SHANGHAI, China (AP) -- A decline in the Chinese currency's value against the U.S. dollar after months of hovering in a narrow range is threatening to bring the long-simmering issue to full boil as U.S.-China economic talks get under way in Beijing.
In Washington, U.S. Treasury Secretary Henry Paulson said Tuesday that Beijing must keep letting the yuan rise against the dollar to help ease trade tensions with the United States.
Signaling potential for a renewed tensions over the issue, the state-run newspaper China Daily ran a front-page article Wednesday morning headlined: "US urged not to harp on currency issue at talks."
It cited analysts arguing that Beijing might need to devalue the yuan, thus making goods made in China cheaper, to help its exporters weather the global recession.
"Pushing for a rising yuan now will be a lose-lose move for both China and the U.S.," the China Daily cited Zhou Shijian, a researcher at Beijing's prestigious Tsinghua University, as saying.
He said China would prefer to see the high-level talks Thursday and Friday in Beijing, known as the Strategic Economic Dialogue, focus on cooperation in energy and the environment.
The Chinese yuan was at 6.8783 late Wednesday in Shanghai. It closed last Friday at 6.8254 but jumped to above 6.88 Monday last Friday. The currency last traded above 6.8800 in June, and had hovered near 6.8300 in recent months after advancing against the dollar earlier in the year.
American manufacturers have long contended that the yuan is undervalued, giving Chinese companies an unfair edge and contributing to the record trade gap between the two countries. President-elect Barack Obama has said he will pressure Beijing to end what he calls the manipulation of its exchange-rate system.
China keeps the yuan trading in a relatively narrow range against the U.S. dollar, saying it needs to keep its currency stable while gradually loosening controls. It gained points with its neighbors for refraining from devaluing the yuan during the Asian financial crisis of the late 1990s.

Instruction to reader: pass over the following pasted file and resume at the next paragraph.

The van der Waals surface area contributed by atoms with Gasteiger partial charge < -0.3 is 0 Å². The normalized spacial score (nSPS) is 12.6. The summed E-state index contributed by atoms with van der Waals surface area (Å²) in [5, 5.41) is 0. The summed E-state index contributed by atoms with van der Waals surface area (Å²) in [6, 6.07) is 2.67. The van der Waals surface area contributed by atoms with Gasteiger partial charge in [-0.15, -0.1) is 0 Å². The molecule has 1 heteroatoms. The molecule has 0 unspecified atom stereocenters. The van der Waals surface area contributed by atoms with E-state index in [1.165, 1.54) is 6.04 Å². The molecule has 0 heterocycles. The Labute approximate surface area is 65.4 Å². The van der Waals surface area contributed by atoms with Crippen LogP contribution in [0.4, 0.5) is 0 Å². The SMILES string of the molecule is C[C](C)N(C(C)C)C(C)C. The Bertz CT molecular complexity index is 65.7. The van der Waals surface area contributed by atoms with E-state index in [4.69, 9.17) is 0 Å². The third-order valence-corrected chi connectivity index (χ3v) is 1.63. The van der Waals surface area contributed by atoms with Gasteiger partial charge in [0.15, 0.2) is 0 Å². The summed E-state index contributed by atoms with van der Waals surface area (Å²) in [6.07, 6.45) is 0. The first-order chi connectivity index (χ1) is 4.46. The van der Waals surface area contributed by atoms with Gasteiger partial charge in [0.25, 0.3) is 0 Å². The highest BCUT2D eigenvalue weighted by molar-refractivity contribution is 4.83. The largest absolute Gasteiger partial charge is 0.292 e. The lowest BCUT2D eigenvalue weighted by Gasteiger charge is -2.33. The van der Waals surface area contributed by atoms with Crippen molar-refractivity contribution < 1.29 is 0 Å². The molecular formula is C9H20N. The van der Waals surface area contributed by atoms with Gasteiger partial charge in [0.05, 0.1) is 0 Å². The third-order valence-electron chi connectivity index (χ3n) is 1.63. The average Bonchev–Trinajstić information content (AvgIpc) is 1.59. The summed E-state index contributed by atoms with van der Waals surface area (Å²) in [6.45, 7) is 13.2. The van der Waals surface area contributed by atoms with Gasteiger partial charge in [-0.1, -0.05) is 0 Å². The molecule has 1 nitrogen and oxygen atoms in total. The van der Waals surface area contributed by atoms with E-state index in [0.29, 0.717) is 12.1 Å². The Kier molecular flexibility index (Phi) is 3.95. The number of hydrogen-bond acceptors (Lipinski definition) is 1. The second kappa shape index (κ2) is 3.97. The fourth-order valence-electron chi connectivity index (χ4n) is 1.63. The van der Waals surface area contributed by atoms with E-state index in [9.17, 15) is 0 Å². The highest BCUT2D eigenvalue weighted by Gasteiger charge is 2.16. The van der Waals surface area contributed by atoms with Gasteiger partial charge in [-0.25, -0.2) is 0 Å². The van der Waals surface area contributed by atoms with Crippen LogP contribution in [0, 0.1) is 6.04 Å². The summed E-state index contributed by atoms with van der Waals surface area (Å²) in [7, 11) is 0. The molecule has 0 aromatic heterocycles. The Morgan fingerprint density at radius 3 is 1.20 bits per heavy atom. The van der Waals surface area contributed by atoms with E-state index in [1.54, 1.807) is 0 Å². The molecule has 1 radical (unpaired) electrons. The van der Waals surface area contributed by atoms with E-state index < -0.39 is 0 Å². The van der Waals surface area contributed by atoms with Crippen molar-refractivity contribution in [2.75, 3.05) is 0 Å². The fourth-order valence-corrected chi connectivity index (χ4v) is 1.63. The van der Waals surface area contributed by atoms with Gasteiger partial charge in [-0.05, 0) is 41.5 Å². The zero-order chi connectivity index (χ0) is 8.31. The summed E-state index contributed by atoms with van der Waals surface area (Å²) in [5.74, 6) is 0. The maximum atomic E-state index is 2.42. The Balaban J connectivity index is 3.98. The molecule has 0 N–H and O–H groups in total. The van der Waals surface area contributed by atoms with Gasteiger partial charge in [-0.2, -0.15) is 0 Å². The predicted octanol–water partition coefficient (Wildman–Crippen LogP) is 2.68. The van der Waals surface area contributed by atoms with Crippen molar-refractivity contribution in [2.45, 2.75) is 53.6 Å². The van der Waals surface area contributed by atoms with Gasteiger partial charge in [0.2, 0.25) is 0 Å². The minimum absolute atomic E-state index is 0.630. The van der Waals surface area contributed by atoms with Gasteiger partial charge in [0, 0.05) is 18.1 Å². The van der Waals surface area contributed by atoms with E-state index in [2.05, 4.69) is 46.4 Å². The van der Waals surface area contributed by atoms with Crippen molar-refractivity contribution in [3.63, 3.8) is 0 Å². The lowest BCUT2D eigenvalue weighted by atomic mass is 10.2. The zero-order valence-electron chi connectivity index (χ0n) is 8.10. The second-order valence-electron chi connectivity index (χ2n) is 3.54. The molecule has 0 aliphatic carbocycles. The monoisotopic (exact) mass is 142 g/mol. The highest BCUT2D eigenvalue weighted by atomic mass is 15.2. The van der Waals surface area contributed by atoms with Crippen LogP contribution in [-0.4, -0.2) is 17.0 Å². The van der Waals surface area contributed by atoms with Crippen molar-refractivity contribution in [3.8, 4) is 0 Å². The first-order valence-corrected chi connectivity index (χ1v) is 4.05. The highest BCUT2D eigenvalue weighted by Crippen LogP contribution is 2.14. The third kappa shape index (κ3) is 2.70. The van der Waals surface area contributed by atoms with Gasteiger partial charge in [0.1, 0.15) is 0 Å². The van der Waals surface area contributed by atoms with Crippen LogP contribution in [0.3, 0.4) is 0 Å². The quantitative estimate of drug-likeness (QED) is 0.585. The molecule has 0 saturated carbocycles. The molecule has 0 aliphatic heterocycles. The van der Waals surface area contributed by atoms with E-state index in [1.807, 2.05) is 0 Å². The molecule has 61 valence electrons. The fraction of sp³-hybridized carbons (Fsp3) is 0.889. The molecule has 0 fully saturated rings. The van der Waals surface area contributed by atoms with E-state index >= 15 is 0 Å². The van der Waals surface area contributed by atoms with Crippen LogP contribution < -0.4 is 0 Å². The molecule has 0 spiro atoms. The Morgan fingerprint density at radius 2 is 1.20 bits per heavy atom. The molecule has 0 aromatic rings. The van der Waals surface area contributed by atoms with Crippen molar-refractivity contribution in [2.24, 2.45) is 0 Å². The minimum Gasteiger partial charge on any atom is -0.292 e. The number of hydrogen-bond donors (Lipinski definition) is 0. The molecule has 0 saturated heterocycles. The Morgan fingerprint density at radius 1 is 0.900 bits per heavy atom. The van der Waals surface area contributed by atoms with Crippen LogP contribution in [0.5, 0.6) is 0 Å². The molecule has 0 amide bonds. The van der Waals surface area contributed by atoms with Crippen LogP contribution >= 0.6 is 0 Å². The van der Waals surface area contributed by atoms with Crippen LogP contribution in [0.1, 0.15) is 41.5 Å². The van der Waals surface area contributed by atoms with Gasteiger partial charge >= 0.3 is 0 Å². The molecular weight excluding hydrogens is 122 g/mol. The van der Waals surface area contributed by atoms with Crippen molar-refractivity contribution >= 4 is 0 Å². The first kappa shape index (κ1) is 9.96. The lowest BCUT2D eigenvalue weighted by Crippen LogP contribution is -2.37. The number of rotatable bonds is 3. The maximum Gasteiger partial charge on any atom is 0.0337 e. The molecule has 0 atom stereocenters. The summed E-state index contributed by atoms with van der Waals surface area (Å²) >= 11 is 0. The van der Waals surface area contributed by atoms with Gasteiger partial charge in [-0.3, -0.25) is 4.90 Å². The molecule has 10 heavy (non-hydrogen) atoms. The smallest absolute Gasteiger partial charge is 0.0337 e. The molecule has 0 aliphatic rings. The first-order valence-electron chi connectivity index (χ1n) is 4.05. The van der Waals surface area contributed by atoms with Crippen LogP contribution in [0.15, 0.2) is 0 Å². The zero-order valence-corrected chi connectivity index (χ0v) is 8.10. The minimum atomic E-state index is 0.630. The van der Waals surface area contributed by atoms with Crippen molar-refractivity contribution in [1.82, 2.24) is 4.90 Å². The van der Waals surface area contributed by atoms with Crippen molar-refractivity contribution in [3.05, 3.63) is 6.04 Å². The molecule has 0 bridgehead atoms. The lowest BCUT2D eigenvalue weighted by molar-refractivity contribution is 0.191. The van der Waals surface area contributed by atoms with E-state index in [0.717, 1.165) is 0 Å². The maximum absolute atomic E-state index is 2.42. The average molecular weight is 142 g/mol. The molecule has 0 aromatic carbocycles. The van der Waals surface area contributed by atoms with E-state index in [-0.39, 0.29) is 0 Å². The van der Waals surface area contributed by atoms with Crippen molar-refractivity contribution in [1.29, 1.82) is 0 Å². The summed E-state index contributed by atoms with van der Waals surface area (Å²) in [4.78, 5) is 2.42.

Propping up exports runs counter to Beijing's policy of focusing on stimulating domestic demand. But the failure of thousands of factories hit by a slump in demand for Chinese-made products has raised worries over politically sensitive job losses.
Before this week's abrupt decline, the yuan had risen in value by more than 20 percent against the dollar over the past three years, taking some of the heat out of the issue. The U.S. dollar's rebound against the euro and other major currencies had further boosted the yuan's value, adding to pressure on exporters.
"If the dollar continues to rise against the euro, we will have to further adjust the renminbi," the China Daily and other reports cited Pei Changhong, director of the government-affiliated Institute of Finance and Trade Economics, as saying at a news conference in Beijing.
He called such adjustments "reasonable and necessary."
The Chinese currency's sudden drop Monday, when it fell 0.7 percent to close at 6.8848 to the U.S. dollar, was unexpected, analysts said.
But it did follow comments by China's central bank governor, Zhou Xiaochuan, that he would not rule out a devaluation of the yuan to help promote export growth.
"It seems the central bank is taking steps to depreciate the yuan to help boost export industries, due to the grim economic outlook. It could be seen as part of the country's stimulus policy," said Feng Yuming, an analyst at Oriental Securities, in Shanghai.
Still, Beijing's scope for depreciating the yuan is limited given the country's massive trade surplus and its huge and surging foreign exchange reserves.
Indicating a degree of controversy over the issue, some Chinese analysts argue that resorting to devaluation could cause capital to flee to other countries whose currencies are expected to gain in value. It could also trigger competitive devaluations by rival exporting nations.
"Devaluing the renminbi is not necessary or appropriate," Li Jianfeng, an economic analyst at Shanghai Securities, said in a commentary in Wednesday's Shanghai Securities News.
Associated Press researcher Ji Chen contributed to this report.